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State of New Jersey v. Alberto Amely

August 6, 2012

STATE OF NEW JERSEY, PLAINTIFF-RESPONDENT,
v.
ALBERTO AMELY, DEFENDANT-APPELLANT.



On appeal from the Superior Court of New Jersey, Law Division, Middlesex County, Indictment No. 08-09-1653.

Per curiam.

NOT FOR PUBLICATION WITHOUT THE APPROVAL OF THE APPELLATE DIVISION

Submitted October 19, 2011

Before Judges Axelrad and Sapp-Peterson.

Following a jury trial, defendant was acquitted of second-degree disarming a police officer, N.J.S.A. 2C:12-11 (Count Three) but found guilty of two counts of fourth-degree aggravated assault upon a police officer, N.J.S.A. 2C:12-1b(5) (Counts One and Two), and one count of third-degree resisting arrest, N.J.S.A. 2C:29-2a(3) (Count Four). At sentencing, the court imposed an aggregate custodial sentence of three years, together with fines and penalties. We affirm.

According to the State's evidence, the convictions arose out of defendant's actions on the evening of August 9, 2008, when his sister called 911 for assistance regarding an "unwanted intoxicated male" in her apartment. When police arrived at the location, defendant was standing in the middle of the street. When the first officer who arrived at the scene, Officer Thomas Guzman, exited his police vehicle, defendant started to shout expletives, approached the officer, and swung at him, striking the officer in the head. A scuffle ensued, and with the assistance of a second officer, Gillberto Simao, who arrived as back-up, defendant was subdued, but not before he grabbed Officer Guzman's holster.

Both officers testified that during the scuffle, defendant grabbed the holster and tugged on it three or four times. Defendant's sister, Maria Amely ("Maria"),*fn1 and her husband, George Gundersen, gave conflicting testimony on this issue. Gundersen testified that defendant grabbed Officer Guzman's belt, not the gun itself, and it appeared that defendant was attempting to keep himself from falling in grabbing the officer's belt. On re-direct, however, the prosecutor confronted Gundersen with his statement taken in February 2010, in which Gundersen stated defendant was reaching for the officer's gun belt. Gundersen then testified that his earlier statement correctly reflected what happened.

Maria's testimony was also at odds with an earlier statement. In August 2009, she was informally interviewed and stated defendant punched both officers and grabbed Officer Guzman's gun. According to her, defendant swung at Officer Guzman but missed and then grabbed the officer's belt. At trial, however, she testified defendant did not charge towards Officer Guzman but swung at him and missed. She also testified defendant grabbed the officer's belt, but later said he grabbed the holster and that she never saw defendant grab the gun.

In addition to bringing out inconsistencies between Maria's and Gundersen's earlier statements and their trial testimony, defense counsel questioned the two witnesses about whether the State, in exchange for their cooperation in connection with defendant's case, made any promises to them related to charges pending against them since November 2009. Both witnesses denied that any such promises had been made to them. They both acknowledged, however, they did not give their formal statements about the incident involving defendant until February 2010, more than eighteen months after the incident and after they had been charged with their pending criminal charges.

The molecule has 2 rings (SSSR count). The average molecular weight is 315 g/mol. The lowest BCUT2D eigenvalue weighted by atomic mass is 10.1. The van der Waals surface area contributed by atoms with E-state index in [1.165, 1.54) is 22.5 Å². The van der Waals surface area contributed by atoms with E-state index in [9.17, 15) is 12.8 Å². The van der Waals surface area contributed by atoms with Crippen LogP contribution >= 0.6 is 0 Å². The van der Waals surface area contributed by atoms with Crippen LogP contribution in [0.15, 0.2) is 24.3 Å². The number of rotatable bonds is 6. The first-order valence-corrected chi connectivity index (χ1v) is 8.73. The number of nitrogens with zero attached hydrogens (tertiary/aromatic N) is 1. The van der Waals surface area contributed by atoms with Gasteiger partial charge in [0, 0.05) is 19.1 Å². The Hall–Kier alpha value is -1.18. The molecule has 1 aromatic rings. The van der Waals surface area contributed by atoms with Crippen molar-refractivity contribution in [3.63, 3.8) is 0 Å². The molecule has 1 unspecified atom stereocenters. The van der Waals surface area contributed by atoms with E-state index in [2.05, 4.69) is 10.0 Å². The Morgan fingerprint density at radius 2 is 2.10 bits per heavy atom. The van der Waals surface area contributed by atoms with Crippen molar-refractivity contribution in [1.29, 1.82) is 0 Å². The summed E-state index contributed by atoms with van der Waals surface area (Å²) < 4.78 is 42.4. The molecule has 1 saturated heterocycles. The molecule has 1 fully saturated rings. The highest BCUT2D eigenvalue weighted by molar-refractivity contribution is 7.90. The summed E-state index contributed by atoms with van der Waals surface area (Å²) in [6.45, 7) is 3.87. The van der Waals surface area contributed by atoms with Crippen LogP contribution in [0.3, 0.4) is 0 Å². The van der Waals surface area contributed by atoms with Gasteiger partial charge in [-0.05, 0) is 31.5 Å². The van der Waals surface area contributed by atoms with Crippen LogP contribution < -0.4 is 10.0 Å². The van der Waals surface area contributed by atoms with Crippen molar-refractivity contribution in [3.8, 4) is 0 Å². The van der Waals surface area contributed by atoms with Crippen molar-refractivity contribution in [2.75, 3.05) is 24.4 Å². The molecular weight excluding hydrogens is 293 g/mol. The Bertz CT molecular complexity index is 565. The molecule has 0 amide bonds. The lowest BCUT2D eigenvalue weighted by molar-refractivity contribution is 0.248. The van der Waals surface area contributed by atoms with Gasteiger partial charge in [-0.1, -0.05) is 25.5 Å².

Following Gundersen's testimony, the State advised the court that in light of questions posed to Gundersen during cross-examination, it intended to add Assistant Prosecutor Thomas Carver, who was prosecuting the charges against Maria and Gundersen, to its witness list. Defense counsel objected, and the court directed the State to proceed with its other witnesses while it took the issue under consideration. The court ultimately agreed that Carver could testify, but defense counsel could not get into the specifics of the pending charges.

The trial court expressed its position that it was unusual to have an assistant prosecutor testify but permitted the testimony, reasoning that Carver's name has been referred to, the specifics with respect to whether or not there's been this somehow preferential treatment given to these witnesses to testify in this case and he's been pointed out in the court not your typical scenario as well sobeit unusual I think for the limited purposes that he should be permitted to testify if that's what the State wants to do.

Initially, without objection, Carver answered questions about his education and his employment background. He denied making any promises to Gundersen or Amely. On cross- examination, he was questioned at length about bail and arraignment procedures, as well as how cooperation with law enforcement may impact the sentencing of a defendant.

During summation, defense counsel objected to the prosecutor's comment that "defense counsel doesn't care if they're [meaning Maria and Gundersen] innocent or not but yet he asked them about their crime and asked them whether or not they did it in front of you all to take [their] right to remain silent." In response, the prosecutor accused defense counsel of defying the court's order limiting the scope of questions posed to Gundersen and Amely ...


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